The need for a Constitution was realized when Shays’ Rebellion proved that the United States Government was not strong enough to protect the union.  When Revolutionary War veterans blocked the steps of courthouses over financial troubles that grew while they were serving the new nation, the government under the Articles of Confederation were unable to quell the insurrection.  It took the merchants in Boston putting together a mercenary force to resolve the problem.  Through the States needed to protect their State Sovereignty by ensuring the central government was limited, the new country also needed a government strong enough to dispatch the necessary options for protecting the union, and ultimately the sovereign States.
We the People, through our States not only wished for a more perfect union, but one that followed the rule of law, existed with domestic tranquility, and was defended against external enemies, be they military invaders, or invaders of another kind.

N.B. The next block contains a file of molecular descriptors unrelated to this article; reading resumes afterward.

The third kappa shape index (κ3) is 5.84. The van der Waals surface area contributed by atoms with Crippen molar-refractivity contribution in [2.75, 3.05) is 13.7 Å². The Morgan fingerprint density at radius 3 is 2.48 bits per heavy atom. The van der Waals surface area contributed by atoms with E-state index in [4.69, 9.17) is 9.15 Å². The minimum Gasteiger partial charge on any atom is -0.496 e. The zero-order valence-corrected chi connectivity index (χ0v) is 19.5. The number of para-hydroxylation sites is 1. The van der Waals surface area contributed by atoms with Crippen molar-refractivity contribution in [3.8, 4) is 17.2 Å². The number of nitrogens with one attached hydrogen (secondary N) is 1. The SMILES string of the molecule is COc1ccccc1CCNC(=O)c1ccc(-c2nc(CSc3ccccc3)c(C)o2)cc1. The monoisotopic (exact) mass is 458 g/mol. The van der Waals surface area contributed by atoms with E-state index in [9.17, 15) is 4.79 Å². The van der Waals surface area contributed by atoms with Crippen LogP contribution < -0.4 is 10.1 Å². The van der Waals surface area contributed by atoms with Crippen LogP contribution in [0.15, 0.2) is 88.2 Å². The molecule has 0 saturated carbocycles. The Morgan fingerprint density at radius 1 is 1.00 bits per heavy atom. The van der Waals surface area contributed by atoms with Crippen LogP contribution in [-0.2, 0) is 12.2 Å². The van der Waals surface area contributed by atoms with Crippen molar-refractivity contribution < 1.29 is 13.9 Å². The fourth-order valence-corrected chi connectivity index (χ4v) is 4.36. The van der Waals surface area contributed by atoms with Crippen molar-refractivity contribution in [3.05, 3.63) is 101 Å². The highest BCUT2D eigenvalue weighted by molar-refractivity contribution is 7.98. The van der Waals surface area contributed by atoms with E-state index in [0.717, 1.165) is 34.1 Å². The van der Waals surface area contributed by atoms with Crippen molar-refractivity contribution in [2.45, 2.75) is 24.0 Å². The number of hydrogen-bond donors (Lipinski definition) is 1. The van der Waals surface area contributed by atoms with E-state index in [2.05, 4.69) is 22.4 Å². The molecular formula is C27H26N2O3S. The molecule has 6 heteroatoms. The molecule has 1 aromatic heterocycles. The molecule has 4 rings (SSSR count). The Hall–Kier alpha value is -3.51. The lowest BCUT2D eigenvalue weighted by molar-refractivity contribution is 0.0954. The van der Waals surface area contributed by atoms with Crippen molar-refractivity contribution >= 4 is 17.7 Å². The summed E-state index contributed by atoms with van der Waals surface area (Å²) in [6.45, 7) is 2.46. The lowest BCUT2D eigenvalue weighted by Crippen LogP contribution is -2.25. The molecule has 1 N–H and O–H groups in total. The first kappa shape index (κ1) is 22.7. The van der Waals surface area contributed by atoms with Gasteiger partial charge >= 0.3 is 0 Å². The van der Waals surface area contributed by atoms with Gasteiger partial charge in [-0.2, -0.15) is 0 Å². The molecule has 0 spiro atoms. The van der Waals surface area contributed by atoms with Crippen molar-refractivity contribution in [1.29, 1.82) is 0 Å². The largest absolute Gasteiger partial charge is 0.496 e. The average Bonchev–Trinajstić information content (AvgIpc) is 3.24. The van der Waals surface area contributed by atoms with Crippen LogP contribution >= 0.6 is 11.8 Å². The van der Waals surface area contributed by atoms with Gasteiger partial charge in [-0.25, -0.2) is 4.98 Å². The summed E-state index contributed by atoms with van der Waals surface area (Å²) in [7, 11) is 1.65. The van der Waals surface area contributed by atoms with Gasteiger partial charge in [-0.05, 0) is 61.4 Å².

In Article I, Section 1 of the U.S. Constitution, the United States Congress is granted the legislative powers of the United States Government.  This means the federal power to make law, modify law, or repeal law rests in the halls of Congress.  The concept of “Separation of Powers” means that no other branch has this power, meaning they cannot act legislatively from a constitutional point of view.  What this means is that all Executive Orders that creates law, modifies law, or refuses to enforce law, are unconstitutional.  When Barack Obama signed executive orders putting in place the Dream Act, for example, it was against the Constitution, which is the law of the land. . . which makes his executive actions that attempt to legislate illegal, and void.